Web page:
Inspiration #2: SCCA, Red Clay, Ibrahim Mahama & Azu Nwagbogu

“Mahama balks at Western ideas around conservation, viewing them as undermining of artistic progress in Africa; rather, he sees the function of institutions in terms of their being drivers of progress and mechanisms through which to engineer the refreshing of ideas.” Azu Nzwagbogu in ArtReview magazine 🖋️

 

Ibrahim Mahama (b. 1987) is a Ghanaian artist and the founder of Savannah Centre for Contemporary Arts (SCCA) and Red Clay Studio. Known for his installations reflecting on the theme of globalization labor and the movement of goods, his works are often made in collaboration with local communities.

 

The SCCA and Red Clay Studio not only serve as cultural spaces but also aim to transform the contemporary art scene in Ghana by providing opportunities for locals to experience art, creating spaces for artists to work and showcase their creations, and fostering critical discourse through diverse activities.

 

The Savannah Centre for Contemporary Arts (SCCA) is a cultural initiative founded by Ghanaian artist Ibrahim Mahama. Located in Tamale, Ghana, SCCA is dedicated to transforming the contemporary art scene in the region. The center serves as a dynamic cultural space that offers opportunities for local communities to experience art in various forms. SCCA aims to create an inclusive environment where artists can work and showcase their creations, facilitating an exchange of ideas and fostering critical discourse. Through exhibitions, workshops, and educational programs, SCCA bridges communities and acknowledges the evolution of art in Ghana, thus making a significant social impact.

 

Red Clay Studio, also founded by Ibrahim Mahama, complements the mission of SCCA. This space is designed to be a creative hub for artists, providing facilities such as studios, workshops, and exhibition areas. Red Clay Studio is known for its unique architecture, which includes repurposed airplanes and other materials, reflecting Mahama’s interest in globalization, labor, and the movement of goods. The studio aims to nurture artistic talent and provide a platform for artists to experiment and innovate. By offering resources and a conducive environment for creativity, Red Clay Studio contributes to the vibrant art scene in Ghana and supports the development of contemporary art practices.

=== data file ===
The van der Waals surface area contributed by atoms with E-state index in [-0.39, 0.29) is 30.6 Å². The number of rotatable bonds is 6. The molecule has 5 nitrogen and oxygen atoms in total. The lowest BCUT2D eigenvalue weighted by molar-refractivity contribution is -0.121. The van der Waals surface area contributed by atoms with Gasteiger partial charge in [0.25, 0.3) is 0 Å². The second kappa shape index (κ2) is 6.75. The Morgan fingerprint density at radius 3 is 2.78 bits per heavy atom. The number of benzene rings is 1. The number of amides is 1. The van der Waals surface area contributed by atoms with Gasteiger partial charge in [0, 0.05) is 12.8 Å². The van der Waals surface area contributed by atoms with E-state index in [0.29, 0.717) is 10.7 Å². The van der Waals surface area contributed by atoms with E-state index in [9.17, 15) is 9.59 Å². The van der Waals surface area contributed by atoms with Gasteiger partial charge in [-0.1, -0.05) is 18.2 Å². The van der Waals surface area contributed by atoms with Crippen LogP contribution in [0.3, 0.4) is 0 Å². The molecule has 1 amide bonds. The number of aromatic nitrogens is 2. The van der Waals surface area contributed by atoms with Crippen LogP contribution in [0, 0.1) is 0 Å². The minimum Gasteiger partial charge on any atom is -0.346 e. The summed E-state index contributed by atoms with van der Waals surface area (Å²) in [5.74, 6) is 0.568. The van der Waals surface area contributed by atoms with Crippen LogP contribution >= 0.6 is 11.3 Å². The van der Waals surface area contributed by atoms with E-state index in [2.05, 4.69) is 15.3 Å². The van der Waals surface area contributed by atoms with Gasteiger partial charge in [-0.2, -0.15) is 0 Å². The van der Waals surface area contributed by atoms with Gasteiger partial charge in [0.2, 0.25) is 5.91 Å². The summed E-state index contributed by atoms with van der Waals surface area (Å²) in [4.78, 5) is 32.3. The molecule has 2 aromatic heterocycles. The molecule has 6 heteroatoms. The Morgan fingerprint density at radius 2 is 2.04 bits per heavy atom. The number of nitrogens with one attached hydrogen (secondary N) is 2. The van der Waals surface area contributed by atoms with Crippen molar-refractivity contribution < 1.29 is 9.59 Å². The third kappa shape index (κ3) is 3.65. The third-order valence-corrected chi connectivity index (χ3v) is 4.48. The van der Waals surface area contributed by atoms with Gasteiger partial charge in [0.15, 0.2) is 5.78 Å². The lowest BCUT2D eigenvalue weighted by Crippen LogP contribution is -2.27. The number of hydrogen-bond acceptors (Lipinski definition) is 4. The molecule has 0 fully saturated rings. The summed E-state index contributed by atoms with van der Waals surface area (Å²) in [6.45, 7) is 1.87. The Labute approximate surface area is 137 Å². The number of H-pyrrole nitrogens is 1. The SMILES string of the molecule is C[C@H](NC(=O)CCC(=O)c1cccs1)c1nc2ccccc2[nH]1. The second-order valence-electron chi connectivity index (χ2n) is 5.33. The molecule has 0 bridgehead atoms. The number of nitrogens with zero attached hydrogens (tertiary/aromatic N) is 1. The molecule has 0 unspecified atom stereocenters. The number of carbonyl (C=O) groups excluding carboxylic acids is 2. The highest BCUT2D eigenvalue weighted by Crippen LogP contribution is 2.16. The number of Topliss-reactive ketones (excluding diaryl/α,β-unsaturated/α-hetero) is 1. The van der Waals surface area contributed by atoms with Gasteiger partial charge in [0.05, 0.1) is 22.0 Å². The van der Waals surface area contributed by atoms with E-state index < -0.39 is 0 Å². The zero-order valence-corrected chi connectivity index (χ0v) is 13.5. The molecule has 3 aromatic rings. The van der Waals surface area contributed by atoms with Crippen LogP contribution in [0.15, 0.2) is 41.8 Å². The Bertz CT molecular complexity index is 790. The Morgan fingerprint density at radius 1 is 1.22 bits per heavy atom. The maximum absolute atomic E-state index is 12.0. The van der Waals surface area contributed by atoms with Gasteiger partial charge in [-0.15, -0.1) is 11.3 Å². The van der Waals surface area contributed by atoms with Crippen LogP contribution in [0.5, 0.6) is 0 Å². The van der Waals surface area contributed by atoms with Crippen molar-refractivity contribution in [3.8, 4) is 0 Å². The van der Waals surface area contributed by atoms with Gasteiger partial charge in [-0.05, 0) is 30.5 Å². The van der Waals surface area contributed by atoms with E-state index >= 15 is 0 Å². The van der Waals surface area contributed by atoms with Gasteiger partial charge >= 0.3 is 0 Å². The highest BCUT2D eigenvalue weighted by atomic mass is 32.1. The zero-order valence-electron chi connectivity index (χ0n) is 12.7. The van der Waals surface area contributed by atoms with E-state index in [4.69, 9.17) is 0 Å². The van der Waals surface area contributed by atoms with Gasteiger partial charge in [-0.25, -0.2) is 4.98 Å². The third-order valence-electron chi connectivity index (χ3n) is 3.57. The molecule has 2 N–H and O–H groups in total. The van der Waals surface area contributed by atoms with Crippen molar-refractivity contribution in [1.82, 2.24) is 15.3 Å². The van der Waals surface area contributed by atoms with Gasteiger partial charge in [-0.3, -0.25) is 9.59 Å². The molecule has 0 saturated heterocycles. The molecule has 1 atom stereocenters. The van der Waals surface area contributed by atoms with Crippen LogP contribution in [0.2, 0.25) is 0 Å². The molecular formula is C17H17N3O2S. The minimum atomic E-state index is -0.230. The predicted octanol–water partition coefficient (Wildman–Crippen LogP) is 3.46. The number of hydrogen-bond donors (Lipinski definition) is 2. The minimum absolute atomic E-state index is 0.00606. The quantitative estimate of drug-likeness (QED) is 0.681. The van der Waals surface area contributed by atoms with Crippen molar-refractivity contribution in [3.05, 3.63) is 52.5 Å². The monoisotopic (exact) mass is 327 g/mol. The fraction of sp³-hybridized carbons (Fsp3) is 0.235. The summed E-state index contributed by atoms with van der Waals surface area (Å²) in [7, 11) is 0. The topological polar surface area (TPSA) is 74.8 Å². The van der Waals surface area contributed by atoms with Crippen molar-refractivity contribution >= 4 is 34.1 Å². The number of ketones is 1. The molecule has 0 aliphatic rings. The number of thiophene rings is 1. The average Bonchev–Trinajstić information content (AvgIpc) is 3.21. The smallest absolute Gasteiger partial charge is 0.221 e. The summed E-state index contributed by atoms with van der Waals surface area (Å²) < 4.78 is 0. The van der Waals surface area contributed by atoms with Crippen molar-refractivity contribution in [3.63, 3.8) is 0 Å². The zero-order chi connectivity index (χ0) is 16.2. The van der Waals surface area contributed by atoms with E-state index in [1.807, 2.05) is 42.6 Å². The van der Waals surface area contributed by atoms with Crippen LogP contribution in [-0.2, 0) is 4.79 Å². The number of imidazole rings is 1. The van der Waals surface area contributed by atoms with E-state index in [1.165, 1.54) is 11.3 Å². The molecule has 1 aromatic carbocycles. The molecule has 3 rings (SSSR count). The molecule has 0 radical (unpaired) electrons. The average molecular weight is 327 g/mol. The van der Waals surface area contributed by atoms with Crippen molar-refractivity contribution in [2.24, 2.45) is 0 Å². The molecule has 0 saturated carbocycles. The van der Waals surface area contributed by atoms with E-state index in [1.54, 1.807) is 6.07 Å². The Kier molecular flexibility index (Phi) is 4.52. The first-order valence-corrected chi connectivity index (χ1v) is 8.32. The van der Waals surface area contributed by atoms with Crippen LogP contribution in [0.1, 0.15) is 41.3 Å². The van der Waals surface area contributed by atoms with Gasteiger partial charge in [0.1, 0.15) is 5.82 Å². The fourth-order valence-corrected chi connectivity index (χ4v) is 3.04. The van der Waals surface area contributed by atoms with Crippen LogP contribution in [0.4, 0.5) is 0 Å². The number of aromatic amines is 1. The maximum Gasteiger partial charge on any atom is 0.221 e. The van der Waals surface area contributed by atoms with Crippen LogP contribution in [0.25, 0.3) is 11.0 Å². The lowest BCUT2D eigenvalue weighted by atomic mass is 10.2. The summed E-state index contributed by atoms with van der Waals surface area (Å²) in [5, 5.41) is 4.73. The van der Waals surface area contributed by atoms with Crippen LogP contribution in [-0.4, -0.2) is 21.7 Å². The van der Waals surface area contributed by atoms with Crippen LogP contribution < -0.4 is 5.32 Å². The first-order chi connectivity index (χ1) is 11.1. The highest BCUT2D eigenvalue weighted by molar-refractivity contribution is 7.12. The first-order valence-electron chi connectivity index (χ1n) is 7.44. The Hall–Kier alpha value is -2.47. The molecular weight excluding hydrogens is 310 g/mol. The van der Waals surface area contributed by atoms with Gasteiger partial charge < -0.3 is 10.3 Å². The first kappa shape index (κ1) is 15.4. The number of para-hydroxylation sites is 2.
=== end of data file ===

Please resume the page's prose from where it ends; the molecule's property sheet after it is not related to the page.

Ibrahim Mahama is a renowned Ghanaian artist known for his large-scale installations that often involve collaboration with local communities. His works reflect on themes of globalization, labor, and the movement of goods, using materials such as jute sacks, wooden structures, and other found objects. Mahama’s artistic practice is deeply rooted in the socio-economic contexts of Ghana and broader global issues. Through his art, he explores the history and politics of material culture, creating powerful visual narratives that challenge viewers to reconsider their perceptions of value and labor. Mahama’s initiatives, including the SCCA and Red Clay Studio, are an extension of his artistic vision, aiming to inspire and uplift the local art community while fostering international dialogue.

 

These initiatives launch a significant social impact by bridging communities, showcasing different generations of artists, and acknowledging the evolution of art in Ghana, ultimately bringing hope and connectivity.

 

#AFIELDinspiration: the unwritten histories of artists-led initiatives

 

Photo credit: Exhibition “Existing Otherwise The Future of Coexistence” at Red Clay Studio